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(This review appeared in The EastAfrican May 2-8 2011)

A Scene from kafka’s Metamorphosis by Vesturport Theatre, Iceland
Photo by Luciano Rossetti © Phocus Agency

THE weeklong Europe Theatre Prize programme concluded on Sunday 17th April 2011 with the awards ceremony, the ‘Oscars’ of European theatre, at the Alexandrinsky Theatre in the picturesque city of St Petersburg, the culture capital of Russia.

The programme, which could be taken as a panorama of what’s on stage in the theatres of Europe, included performances from the various prize winners and it was notable that a good number of plays were not based on dramatic text but rather, adaptations from novels like Paul Auster’s Mr Vertigo, Franz Kafka’s Metamorphosis and Lyudmila Ulitskaya’s Daniel Stein, Translator.

 The event, hosted by the Baltic House Theatre, also included the Europe Prize New Theatrical Realities, an award given to directors for innovative approaches to theatre production.

 Of these innovations, I was most taken by the experimentation in the use of theatre space, in particular, the production of Kafka’s Metamorphosis by the Vesturport Theatre from Iceland, one of the joint winners of the New Theatrical Realities award. The protagonist, Gregor Samsa (Gisli Örn Gardarsson, who was also co-director) wakes up one morning to find that he has been transformed into a hideous insect.

 The set is a realistic representation of a tidy, conventional, middle class home in two storeys. The dining room is in the lower storey and in the upper storey, is Gregor’s room, which has been set such that his bed lies vertically against the back wall. The bedside lamp and a potted plant stand perpendicular to the back wall giving the audience the impression of a bird’s eye view of this room and a cross-section view of the rest of the rooms. Gardarsson, trained in gymnastics alongside acting, maintains this impression by hanging on to notches in the wall.

 What was also striking about this production is that Gregor’s physical appearance is not altered in any way. We understand that he has been transformed into something monstrous by the reaction of the rest of his family and the manner in which he crawls on the wall. As his sister Greta and the rest of the family become increasingly hostile to him, they end up looking like the monsters.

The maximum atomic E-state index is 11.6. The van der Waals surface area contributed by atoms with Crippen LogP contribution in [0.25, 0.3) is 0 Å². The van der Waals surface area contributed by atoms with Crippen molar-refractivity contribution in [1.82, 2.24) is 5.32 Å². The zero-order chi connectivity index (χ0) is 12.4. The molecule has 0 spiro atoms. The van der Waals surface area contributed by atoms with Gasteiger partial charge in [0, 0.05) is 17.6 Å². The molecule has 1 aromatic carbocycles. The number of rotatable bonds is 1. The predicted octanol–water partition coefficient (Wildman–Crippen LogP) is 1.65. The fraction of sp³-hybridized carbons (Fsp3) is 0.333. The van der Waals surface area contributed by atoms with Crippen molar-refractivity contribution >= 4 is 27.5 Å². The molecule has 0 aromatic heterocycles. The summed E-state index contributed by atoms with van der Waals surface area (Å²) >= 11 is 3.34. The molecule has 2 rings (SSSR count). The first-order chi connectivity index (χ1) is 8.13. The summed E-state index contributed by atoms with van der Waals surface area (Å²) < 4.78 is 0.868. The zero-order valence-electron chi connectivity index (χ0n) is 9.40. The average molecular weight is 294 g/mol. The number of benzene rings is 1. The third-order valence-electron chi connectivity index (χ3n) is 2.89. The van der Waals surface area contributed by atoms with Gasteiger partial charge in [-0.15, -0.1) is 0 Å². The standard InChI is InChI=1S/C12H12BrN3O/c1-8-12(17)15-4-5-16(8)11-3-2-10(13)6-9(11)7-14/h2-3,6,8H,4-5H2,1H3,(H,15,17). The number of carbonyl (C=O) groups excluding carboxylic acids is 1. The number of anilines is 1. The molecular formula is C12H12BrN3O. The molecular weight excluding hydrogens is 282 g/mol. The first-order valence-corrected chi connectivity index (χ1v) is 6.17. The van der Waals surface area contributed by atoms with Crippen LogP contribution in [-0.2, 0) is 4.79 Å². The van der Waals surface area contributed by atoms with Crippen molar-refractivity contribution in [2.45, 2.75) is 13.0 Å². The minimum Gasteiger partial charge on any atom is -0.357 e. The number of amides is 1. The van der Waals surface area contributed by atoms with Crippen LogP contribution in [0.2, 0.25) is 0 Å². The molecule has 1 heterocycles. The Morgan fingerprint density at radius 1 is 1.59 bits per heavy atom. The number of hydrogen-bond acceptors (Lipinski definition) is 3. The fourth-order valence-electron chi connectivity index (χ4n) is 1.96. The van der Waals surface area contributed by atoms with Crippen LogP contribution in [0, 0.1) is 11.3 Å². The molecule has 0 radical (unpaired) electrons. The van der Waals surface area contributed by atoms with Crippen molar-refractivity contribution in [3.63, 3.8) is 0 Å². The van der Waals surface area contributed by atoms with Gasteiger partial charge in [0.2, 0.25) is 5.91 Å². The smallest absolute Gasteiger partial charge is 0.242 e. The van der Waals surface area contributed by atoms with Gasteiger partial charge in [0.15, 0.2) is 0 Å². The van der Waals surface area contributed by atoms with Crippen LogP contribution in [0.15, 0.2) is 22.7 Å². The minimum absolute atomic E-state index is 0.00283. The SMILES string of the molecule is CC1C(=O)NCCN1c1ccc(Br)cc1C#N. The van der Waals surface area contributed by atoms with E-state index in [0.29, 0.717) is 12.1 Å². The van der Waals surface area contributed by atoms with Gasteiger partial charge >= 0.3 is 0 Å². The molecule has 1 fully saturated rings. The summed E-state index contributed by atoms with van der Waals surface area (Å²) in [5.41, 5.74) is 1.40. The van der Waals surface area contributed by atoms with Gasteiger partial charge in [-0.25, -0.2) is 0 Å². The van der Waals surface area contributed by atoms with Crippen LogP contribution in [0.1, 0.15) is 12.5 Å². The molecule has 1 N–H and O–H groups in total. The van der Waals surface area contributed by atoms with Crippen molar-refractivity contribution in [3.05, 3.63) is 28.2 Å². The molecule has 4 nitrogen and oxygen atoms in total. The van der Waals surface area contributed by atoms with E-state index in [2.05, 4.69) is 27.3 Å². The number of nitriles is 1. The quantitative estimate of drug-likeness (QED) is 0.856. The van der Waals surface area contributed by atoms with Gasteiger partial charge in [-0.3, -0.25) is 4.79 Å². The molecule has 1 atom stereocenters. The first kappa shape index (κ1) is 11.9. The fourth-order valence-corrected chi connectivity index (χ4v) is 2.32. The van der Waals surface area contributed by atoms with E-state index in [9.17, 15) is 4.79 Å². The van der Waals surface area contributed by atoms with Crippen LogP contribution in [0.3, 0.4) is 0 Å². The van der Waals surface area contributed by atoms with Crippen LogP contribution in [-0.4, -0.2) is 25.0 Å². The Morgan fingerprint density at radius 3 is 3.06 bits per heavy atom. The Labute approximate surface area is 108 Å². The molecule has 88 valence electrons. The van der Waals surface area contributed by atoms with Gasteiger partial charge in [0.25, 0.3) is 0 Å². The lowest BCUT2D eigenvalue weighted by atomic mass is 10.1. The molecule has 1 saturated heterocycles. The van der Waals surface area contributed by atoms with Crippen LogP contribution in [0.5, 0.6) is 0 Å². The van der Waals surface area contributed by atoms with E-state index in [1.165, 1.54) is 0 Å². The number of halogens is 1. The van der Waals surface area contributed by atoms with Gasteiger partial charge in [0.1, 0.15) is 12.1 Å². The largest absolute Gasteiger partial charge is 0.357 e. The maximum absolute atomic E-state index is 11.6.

A scene from Goethe’s Faust by Vesturport Theatre, Iceland
Photo by Luciano Rossetti © Phocus Agency

The Vesturport Theatre also drew on the cast’s gymnastic skills to create a spectacular adaptation of Goethe’s Faust, the classic story of the man who sold his soul to the devil, in return for knowledge and worldly pleasure. A net suspended over the audience enabled Mephisto (Hilmir Snaer Gudnason) and his cohort of demons to plunge seemingly out of nowhere, over the audience and scurry on to the stage.

“The Theatre” directed by Viliam Doolomanský from Czech and Slovak Republics
Photo by Luciano Rossetti © Phocus Agency

One of the other winners of the New Theatrical Realities award, Viliam Dočolomanský from the Czech and Slovak Republics presented The Theatre. Although I found the overall production lacking in cohesion of action, the redefinition of the theatre space was considerable. The audience sat backstage while part of the cast performed on the forestage and the rest of the cast played a ‘blind audience’ (they were blind-folded), sitting on benches at the front of the actual auditorium, thus inversing the performer/audience spaces.

Dočolomanský also had a chance to showcase The Journey, a work in progress, and I felt privileged to witness the beginning of the career of someone who is very likely going to be a leading director in the 21st century.

The festival programme included productions from St Petersburg and one of them was an appallingly substandard (considering the great theatrical tradition in Russia) adaptation of the book Moscow-Petoushki by Venedict Erofeev, directed by Andrey Zholdak.

Chekhov’s “Three Sisters” directed by Lev Dodin
Photo by Luciano Rossetti © Phocus Agency

However, my shuttered image of Russian theatre was redeemed by the production of Anton Chekhov’s Three Sisters directed by Lev Dodin, the winner of the 8th Europe Theatre Prize, which by contrast, was excellent and in fact, the best production in the whole festival, in my opinion.

In this classic, tidy production, the three dimensional, psychological characters were a testament to the fundamental role of Stanislavsky’s method of acting in the success of Chekhov’s plays.

Unlike productions like Mr Vertigo by the National Theatre of Finland, which I thought tried too hard, (from the second half that I watched) with the audience being on stage on a revolving floor and a man suspended in the air, and many other such effects, in Three Sisters Dodin simply took the basic ingredients of drama, as defined in Aristotle’s Poetics, the plot, characters, language, music and spectacle, and made pure theatre.

A special prize was awarded to the Russian director Yuri Petrovich Lyubimov in recognition of the fundamental role he played with the Tangaka theatre during the transition from Soviet to modern-day Russia while the Europe Theatre Prize 2011, worth €30,000, was awarded to German director Peter Stein, one of the most prominent theatre directors of the second half of the 20th century.

“The Broken Jug” directed by Peter Stein
Photo by Luciano Rossetti © Phocus Agency

Stein’s imprint on the theatre scene has been made through his (re)interpretation of classical works like Aeschylus’ Oresteia and Goethe’s Faust and contemporary works like Edward Bond’s Saved, whose 1967 production earned him his spurs.

© Anne Manyara 2011

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